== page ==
- Targeted monitoring (of one individual) and systematic monitoring (where all employees or groups of employees are regularly monitored in the same way)
- Open and covert monitoring.
- The monitoring of already-accessed communications and the monitoring or intercepting of un-accessed electronic communications (e.g. telephone calls, faxes, emails and internet access).
An ‘interception’ happens when the contents of the communication are made available to someone other than the sender or intended recipient. The sender and recipient of the communication must consent to the interception for this to be lawful. ‘Interceptions’ are highly regulated under the RIPA and LBP laws mentioned previously,
Measures Employees Need to Take
All these monitoring types are deemed lawful. To ensure they comply with legislation, employers therefore should:
- Carry out an ‘impact assessment’ to justify the use of CCTV or monitoring which identifies the purpose behind the monitoring and likely benefits and adverse impacts; alternative ways in which the purpose might be achieved; the obligations that will arise from monitoring e.g. notifying employees, managing data, subject access requests (SAR) by staff; whether the decision is justifiable (compared to the adverse effects the employees may experience).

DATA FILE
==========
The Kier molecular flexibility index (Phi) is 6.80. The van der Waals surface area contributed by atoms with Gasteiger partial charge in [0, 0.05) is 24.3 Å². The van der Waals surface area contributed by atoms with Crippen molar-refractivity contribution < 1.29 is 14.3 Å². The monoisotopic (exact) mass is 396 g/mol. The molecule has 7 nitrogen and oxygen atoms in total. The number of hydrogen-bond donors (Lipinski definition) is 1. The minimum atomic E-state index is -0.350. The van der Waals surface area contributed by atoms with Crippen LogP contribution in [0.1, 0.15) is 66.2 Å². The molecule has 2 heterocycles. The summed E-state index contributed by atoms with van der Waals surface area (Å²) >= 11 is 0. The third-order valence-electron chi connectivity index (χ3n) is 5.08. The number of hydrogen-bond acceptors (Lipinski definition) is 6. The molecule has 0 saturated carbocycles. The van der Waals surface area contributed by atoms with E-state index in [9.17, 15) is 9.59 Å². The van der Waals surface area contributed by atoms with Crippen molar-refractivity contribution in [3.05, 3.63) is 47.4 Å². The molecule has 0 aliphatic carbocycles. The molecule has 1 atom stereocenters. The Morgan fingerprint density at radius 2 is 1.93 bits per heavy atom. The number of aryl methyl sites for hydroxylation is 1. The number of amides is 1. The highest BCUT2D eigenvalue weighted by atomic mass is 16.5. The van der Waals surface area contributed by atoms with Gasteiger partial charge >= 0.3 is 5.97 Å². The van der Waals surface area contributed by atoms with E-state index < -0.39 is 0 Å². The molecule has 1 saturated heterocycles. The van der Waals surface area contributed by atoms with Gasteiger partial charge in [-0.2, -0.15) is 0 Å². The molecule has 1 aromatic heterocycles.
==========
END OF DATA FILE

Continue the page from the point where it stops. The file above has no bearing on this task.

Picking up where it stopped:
- Tell staff the nature, extent and reason for the monitoring that may take place. Staff do not lose their right to personal privacy when they walk through their Employer’s doors and this must be balanced with the Employer’s right to ensure their employees are not engaging in misconduct.
- Ensure the monitoring is related to the business and the equipment being monitored is partly or wholly provided for work.
- Be clear what levels of privacy an employee can or cannot expect when using their employer’s systems to make personal communications and when using restrooms or break areas.
- Provide an unrecorded telephone line for employees to use in emergencies if all other telephones are routinely recorded/monitored.
- Be clear what levels of email/internet/phone usage by the employee for personal reasons is permitted and what is not
- Provide written policy statements about the monitoring
- Explain how the employer will use the information obtained via monitoring. An employee may be aware that CCTV cameras exist, for example, but this will not justify an Employer using CCTV footage in a disciplinary process if the employee was never told the footage could be used for that purpose. For example, an employee is entitled to assume the CCTV will be used for security purposes only unless they are told otherwise.
- Ensure those involved in the monitoring are aware of their confidentiality obligations.